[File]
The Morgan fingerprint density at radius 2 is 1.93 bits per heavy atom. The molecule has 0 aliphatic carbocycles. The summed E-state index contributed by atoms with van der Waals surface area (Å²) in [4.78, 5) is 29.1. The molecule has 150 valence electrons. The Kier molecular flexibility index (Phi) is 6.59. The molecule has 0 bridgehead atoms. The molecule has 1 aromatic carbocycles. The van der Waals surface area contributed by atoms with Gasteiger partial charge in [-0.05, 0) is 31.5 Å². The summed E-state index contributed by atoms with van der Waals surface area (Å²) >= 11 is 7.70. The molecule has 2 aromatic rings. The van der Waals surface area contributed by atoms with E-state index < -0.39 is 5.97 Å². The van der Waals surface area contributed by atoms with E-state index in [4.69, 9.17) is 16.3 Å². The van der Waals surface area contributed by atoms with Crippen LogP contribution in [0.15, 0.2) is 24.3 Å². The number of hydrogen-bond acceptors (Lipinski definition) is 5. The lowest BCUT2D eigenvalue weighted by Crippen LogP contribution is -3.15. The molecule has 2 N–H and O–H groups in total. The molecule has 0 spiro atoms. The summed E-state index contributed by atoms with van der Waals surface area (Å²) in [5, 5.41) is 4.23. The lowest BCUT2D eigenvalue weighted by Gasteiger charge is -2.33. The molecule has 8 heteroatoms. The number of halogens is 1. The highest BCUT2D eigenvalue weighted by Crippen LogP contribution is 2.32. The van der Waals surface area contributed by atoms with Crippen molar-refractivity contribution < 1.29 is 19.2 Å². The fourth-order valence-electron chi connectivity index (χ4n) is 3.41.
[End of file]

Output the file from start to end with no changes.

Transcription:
The Morgan fingerprint density at radius 2 is 1.93 bits per heavy atom. The molecule has 0 aliphatic carbocycles. The summed E-state index contributed by atoms with van der Waals surface area (Å²) in [4.78, 5) is 29.1. The molecule has 150 valence electrons. The Kier molecular flexibility index (Phi) is 6.59. The molecule has 0 bridgehead atoms. The molecule has 1 aromatic carbocycles. The van der Waals surface area contributed by atoms with Gasteiger partial charge in [-0.05, 0) is 31.5 Å². The summed E-state index contributed by atoms with van der Waals surface area (Å²) >= 11 is 7.70. The molecule has 2 aromatic rings. The van der Waals surface area contributed by atoms with E-state index < -0.39 is 5.97 Å². The van der Waals surface area contributed by atoms with E-state index in [4.69, 9.17) is 16.3 Å². The van der Waals surface area contributed by atoms with Crippen LogP contribution in [0.15, 0.2) is 24.3 Å². The number of hydrogen-bond acceptors (Lipinski definition) is 5. The lowest BCUT2D eigenvalue weighted by Crippen LogP contribution is -3.15. The molecule has 2 N–H and O–H groups in total. The molecule has 0 spiro atoms. The summed E-state index contributed by atoms with van der Waals surface area (Å²) in [5, 5.41) is 4.23. The lowest BCUT2D eigenvalue weighted by Gasteiger charge is -2.33. The molecule has 8 heteroatoms. The number of halogens is 1. The highest BCUT2D eigenvalue weighted by Crippen LogP contribution is 2.32. The van der Waals surface area contributed by atoms with Crippen molar-refractivity contribution < 1.29 is 19.2 Å². The fourth-order valence-electron chi connectivity index (χ4n) is 3.41.